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Unethical pharmaceutical promotion rampant in African countries

A new study undertaken by HAI Africa and presented during the HAI briefing session on Rational Use of Medicines and pharmaceutical promotion, at the just concluded 62nd World Health Assembly in Geneva, revealed how unethical medicine promotion is rampant in five African countries. The study, entitled “Measuring unethical Pharmaceutical Promotion: A study of Advertising in Five African Countries” conducted in Kenya, Uganda, Zambia, Malawi and Madagascar showed how pharmaceutical companies use unethical means to promote their medicine.

Presenting preliminary results of the study HAI Africa’s intern Carole Piriou said although most of the countries involved had some form of regulation on pharmaceutical promotion, there was lack of enforcement of the regulation leading to inappropriate advertisements aimed at health workers and the public.
Ms Piriou, who is a Masters of Pharmaceutical Sciences student ( Utrecht University, the Netherlands), noted that none of the advertisements published in 2008 in the medical journals studied met all the criteria assessed as by the World Health Organisation's (WHO) Ethical Criteria on Medicine Drug Promotion.

The journals studied were three leading medical journals in East and Central Africa: the Pharmaceutical Journal of Kenya, East African Medical Journal and East and Central African Journal of Pharmaceutical Sciences.   

She said for advertisements to the public, less than half of the materials promoted only approved indications. “In all countries studied except Madagascar, less than 40 percent of the materials mention safety claims,” she revealed. In Madagascar, a significant percentage of advertisements were from France.

The study further found out that only 16 percent of the promotional materials meet all the criteria assessed which include: name of active ingredient, brand name, name and address of manufacturer, use of the word safe only if qualified and major approved indications, major precautions, contraindications and warnings.

Ms Piriou, however, noted that although some advertisement fulfilled all the ethical criteria, they could not be deemed completely ethical because they were clearly promoting the use of branded products over generics and discouraging substitution.

She said the WHO ethical criteria for print advertisement was used for assessment because it provides very precise requirements. “We chose to assess only the criteria to which an objective “yes” or “no” could be answered as to their fulfilment,” she stated and added that given the absence of National Formularies in all the countries involved in the study, the latest edition of the British National Formulary (BNF) was used to address those criteria needing a widely accepted technical reference.

For the advertisements targeted to health professionals, all the advertisements did mention the brand name of the product advertised, but 30% failed to mention its generic name. Less than two thirds of the advertisements limited their claims to the approved indications as compared to the information given in the BNF.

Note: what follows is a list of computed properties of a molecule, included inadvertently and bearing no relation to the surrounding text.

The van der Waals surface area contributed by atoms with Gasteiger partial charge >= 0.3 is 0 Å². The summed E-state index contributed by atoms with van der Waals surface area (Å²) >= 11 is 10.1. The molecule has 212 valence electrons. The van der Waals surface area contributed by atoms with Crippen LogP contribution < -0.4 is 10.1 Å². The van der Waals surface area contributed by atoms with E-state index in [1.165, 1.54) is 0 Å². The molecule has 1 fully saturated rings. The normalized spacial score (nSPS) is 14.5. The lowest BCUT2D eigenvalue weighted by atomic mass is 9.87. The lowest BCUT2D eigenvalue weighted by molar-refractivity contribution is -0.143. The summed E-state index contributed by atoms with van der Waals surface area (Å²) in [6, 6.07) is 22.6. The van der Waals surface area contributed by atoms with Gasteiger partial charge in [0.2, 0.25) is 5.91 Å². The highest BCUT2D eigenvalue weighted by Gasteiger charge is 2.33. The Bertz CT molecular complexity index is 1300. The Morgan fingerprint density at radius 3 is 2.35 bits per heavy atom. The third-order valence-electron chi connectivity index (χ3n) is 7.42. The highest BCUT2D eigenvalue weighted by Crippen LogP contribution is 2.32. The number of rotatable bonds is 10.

Less than a third of the advertisements accurately depicted the safety information related to the use of the medicines promoted, such as side effects and adverse reactions, contraindications, precautions, warnings, and interactions with other medicines, although those are crucial for appropriate prescribing. She is however quick to note that none of the advertisements assessed did comply with all the criteria.
National regulations

On countries' regulations as regards pharmaceutical promotion, a review of the legislation in the 5 countries revealed very disparate status, with some countries having specific legislation concerning print advertisement such as Kenya, Malawi and Uganda, and while Madagascar and Zambia did not mention medicines promotion. On the other hand, Kenya and Uganda had guidelines for print advertisement while Madagascar, Malawi and Zambia did not.

However, this did not seem to have an influence on the end-point outcome; the level of compliance with the WHO Ethical Criteria. The study established that there is low compliance with WHO Ethical Criteria for print advertisement in the countries studied, as has been found in other parts of the developing world.
The study also realised that WHO Ethical Criteria alone are not sufficient enough to tackle certain aspects of unethical pharmaceutical promotion, such as generic substitution.

The study at the same time confirmed that regulations concerning medicines promotion exists in countries, but are poorly enforced and recommended that regulation on promotion should be strengthened in line with the recommendations of resolution WHA 60.16 on rational use of medicines.

HAI Africa proposes education of consumers and health professionals about pharmaceutical promotion so as to safeguard public health and avoid spending on unnecessary medicines.

Next steps
•    HAI Africa plans to raise awareness among consumers, regulators and health professionals about unethical medicine promotion. In this regard HAI Africa will publish the methodology to extend the study to other countries.
•    HAI Africa will also contribute to the drafting of model regulations for national medicines regulatory agencies and work with governments and consumers to monitor their implementation

Contact Information

Health Action International (HAI) Africa Office
4th Floor, Top Plaza off Kindaruma Road Suite 4-2
P.O Box Nairobi - Kenya
Tel: +254 20 2692973 ext 108, Cell phone: + 254 0733 398654., Web:http://